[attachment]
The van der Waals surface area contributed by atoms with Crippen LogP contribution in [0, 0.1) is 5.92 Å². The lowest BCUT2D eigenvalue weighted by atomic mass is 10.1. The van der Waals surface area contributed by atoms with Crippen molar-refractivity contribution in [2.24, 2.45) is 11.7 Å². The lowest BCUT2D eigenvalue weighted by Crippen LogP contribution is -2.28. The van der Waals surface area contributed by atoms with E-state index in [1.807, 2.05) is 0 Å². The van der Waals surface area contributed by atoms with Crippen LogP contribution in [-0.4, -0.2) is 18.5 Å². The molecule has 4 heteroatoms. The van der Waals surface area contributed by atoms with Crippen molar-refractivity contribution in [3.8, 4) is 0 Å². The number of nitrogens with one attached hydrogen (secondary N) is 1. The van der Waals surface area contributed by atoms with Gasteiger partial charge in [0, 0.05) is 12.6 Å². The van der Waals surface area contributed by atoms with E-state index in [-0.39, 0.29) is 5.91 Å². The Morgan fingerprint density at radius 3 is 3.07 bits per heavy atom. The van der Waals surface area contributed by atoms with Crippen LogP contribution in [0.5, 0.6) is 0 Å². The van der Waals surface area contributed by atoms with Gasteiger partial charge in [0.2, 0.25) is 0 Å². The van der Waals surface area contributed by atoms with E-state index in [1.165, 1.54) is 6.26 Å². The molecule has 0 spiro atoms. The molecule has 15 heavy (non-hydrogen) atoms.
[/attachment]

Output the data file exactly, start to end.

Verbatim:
The van der Waals surface area contributed by atoms with Crippen LogP contribution in [0, 0.1) is 5.92 Å². The lowest BCUT2D eigenvalue weighted by atomic mass is 10.1. The van der Waals surface area contributed by atoms with Crippen molar-refractivity contribution in [2.24, 2.45) is 11.7 Å². The lowest BCUT2D eigenvalue weighted by Crippen LogP contribution is -2.28. The van der Waals surface area contributed by atoms with E-state index in [1.807, 2.05) is 0 Å². The van der Waals surface area contributed by atoms with Crippen LogP contribution in [-0.4, -0.2) is 18.5 Å². The molecule has 4 heteroatoms. The van der Waals surface area contributed by atoms with Crippen molar-refractivity contribution in [3.8, 4) is 0 Å². The number of nitrogens with one attached hydrogen (secondary N) is 1. The van der Waals surface area contributed by atoms with Gasteiger partial charge in [0, 0.05) is 12.6 Å². The van der Waals surface area contributed by atoms with E-state index in [-0.39, 0.29) is 5.91 Å². The Morgan fingerprint density at radius 3 is 3.07 bits per heavy atom. The van der Waals surface area contributed by atoms with Crippen LogP contribution in [0.5, 0.6) is 0 Å². The van der Waals surface area contributed by atoms with Gasteiger partial charge in [0.2, 0.25) is 0 Å². The van der Waals surface area contributed by atoms with E-state index in [1.165, 1.54) is 6.26 Å². The molecule has 0 spiro atoms. The molecule has 15 heavy (non-hydrogen) atoms.